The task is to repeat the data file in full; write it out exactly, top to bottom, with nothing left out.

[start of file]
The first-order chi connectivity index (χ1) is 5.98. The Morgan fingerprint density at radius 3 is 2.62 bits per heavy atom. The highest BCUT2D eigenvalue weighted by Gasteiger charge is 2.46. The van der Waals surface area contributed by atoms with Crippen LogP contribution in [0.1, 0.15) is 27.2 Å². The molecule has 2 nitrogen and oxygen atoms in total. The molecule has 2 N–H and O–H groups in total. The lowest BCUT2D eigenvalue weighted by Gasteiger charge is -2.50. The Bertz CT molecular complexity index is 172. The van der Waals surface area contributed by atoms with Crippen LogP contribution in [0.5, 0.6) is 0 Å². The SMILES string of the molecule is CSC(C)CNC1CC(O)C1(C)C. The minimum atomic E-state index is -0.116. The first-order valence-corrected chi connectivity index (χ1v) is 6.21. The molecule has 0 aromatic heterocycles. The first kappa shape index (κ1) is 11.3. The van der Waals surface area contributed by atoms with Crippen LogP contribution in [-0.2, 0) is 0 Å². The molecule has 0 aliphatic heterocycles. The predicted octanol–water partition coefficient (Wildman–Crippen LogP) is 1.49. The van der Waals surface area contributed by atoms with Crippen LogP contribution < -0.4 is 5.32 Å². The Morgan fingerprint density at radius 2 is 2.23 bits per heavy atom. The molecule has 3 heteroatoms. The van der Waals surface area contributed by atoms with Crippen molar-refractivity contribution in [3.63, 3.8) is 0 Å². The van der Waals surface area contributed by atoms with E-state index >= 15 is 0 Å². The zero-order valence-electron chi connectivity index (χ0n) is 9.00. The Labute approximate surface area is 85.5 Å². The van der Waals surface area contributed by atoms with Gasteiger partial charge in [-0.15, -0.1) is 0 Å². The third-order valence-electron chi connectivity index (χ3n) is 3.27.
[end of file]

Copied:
The first-order chi connectivity index (χ1) is 5.98. The Morgan fingerprint density at radius 3 is 2.62 bits per heavy atom. The highest BCUT2D eigenvalue weighted by Gasteiger charge is 2.46. The van der Waals surface area contributed by atoms with Crippen LogP contribution in [0.1, 0.15) is 27.2 Å². The molecule has 2 nitrogen and oxygen atoms in total. The molecule has 2 N–H and O–H groups in total. The lowest BCUT2D eigenvalue weighted by Gasteiger charge is -2.50. The Bertz CT molecular complexity index is 172. The van der Waals surface area contributed by atoms with Crippen LogP contribution in [0.5, 0.6) is 0 Å². The SMILES string of the molecule is CSC(C)CNC1CC(O)C1(C)C. The minimum atomic E-state index is -0.116. The first-order valence-corrected chi connectivity index (χ1v) is 6.21. The molecule has 0 aromatic heterocycles. The first kappa shape index (κ1) is 11.3. The van der Waals surface area contributed by atoms with Crippen LogP contribution in [-0.2, 0) is 0 Å². The molecule has 0 aliphatic heterocycles. The predicted octanol–water partition coefficient (Wildman–Crippen LogP) is 1.49. The van der Waals surface area contributed by atoms with Crippen LogP contribution < -0.4 is 5.32 Å². The Morgan fingerprint density at radius 2 is 2.23 bits per heavy atom. The molecule has 3 heteroatoms. The van der Waals surface area contributed by atoms with Crippen molar-refractivity contribution in [3.63, 3.8) is 0 Å². The van der Waals surface area contributed by atoms with E-state index >= 15 is 0 Å². The zero-order valence-electron chi connectivity index (χ0n) is 9.00. The Labute approximate surface area is 85.5 Å². The van der Waals surface area contributed by atoms with Gasteiger partial charge in [-0.15, -0.1) is 0 Å². The third-order valence-electron chi connectivity index (χ3n) is 3.27.